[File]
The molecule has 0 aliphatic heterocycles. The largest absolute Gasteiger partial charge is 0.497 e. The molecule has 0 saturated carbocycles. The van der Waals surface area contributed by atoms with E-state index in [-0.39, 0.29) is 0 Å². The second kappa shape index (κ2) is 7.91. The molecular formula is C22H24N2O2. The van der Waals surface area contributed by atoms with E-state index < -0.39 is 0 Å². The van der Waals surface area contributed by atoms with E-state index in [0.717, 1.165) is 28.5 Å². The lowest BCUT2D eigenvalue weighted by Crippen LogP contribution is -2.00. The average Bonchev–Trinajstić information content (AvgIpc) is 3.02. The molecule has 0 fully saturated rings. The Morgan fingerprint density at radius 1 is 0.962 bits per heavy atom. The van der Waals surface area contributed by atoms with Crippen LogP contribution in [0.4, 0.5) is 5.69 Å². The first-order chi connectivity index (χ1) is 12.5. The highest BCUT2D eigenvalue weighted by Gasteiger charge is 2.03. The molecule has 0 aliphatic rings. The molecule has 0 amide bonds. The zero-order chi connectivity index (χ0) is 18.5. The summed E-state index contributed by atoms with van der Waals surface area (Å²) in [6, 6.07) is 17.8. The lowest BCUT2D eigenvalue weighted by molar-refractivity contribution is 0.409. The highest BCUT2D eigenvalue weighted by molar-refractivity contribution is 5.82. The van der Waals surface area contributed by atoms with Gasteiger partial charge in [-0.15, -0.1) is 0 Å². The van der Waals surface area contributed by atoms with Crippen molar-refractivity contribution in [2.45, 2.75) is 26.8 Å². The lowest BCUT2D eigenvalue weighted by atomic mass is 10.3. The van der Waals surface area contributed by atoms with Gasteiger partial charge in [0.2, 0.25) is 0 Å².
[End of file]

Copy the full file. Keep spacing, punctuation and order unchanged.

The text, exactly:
The molecule has 0 aliphatic heterocycles. The largest absolute Gasteiger partial charge is 0.497 e. The molecule has 0 saturated carbocycles. The van der Waals surface area contributed by atoms with E-state index in [-0.39, 0.29) is 0 Å². The second kappa shape index (κ2) is 7.91. The molecular formula is C22H24N2O2. The van der Waals surface area contributed by atoms with E-state index < -0.39 is 0 Å². The van der Waals surface area contributed by atoms with E-state index in [0.717, 1.165) is 28.5 Å². The lowest BCUT2D eigenvalue weighted by Crippen LogP contribution is -2.00. The average Bonchev–Trinajstić information content (AvgIpc) is 3.02. The molecule has 0 fully saturated rings. The Morgan fingerprint density at radius 1 is 0.962 bits per heavy atom. The van der Waals surface area contributed by atoms with Crippen LogP contribution in [0.4, 0.5) is 5.69 Å². The first-order chi connectivity index (χ1) is 12.5. The highest BCUT2D eigenvalue weighted by Gasteiger charge is 2.03. The molecule has 0 aliphatic rings. The molecule has 0 amide bonds. The zero-order chi connectivity index (χ0) is 18.5. The summed E-state index contributed by atoms with van der Waals surface area (Å²) in [6, 6.07) is 17.8. The lowest BCUT2D eigenvalue weighted by molar-refractivity contribution is 0.409. The highest BCUT2D eigenvalue weighted by molar-refractivity contribution is 5.82. The van der Waals surface area contributed by atoms with Gasteiger partial charge in [-0.15, -0.1) is 0 Å². The van der Waals surface area contributed by atoms with Crippen molar-refractivity contribution in [2.45, 2.75) is 26.8 Å². The lowest BCUT2D eigenvalue weighted by atomic mass is 10.3. The van der Waals surface area contributed by atoms with Gasteiger partial charge in [0.2, 0.25) is 0 Å².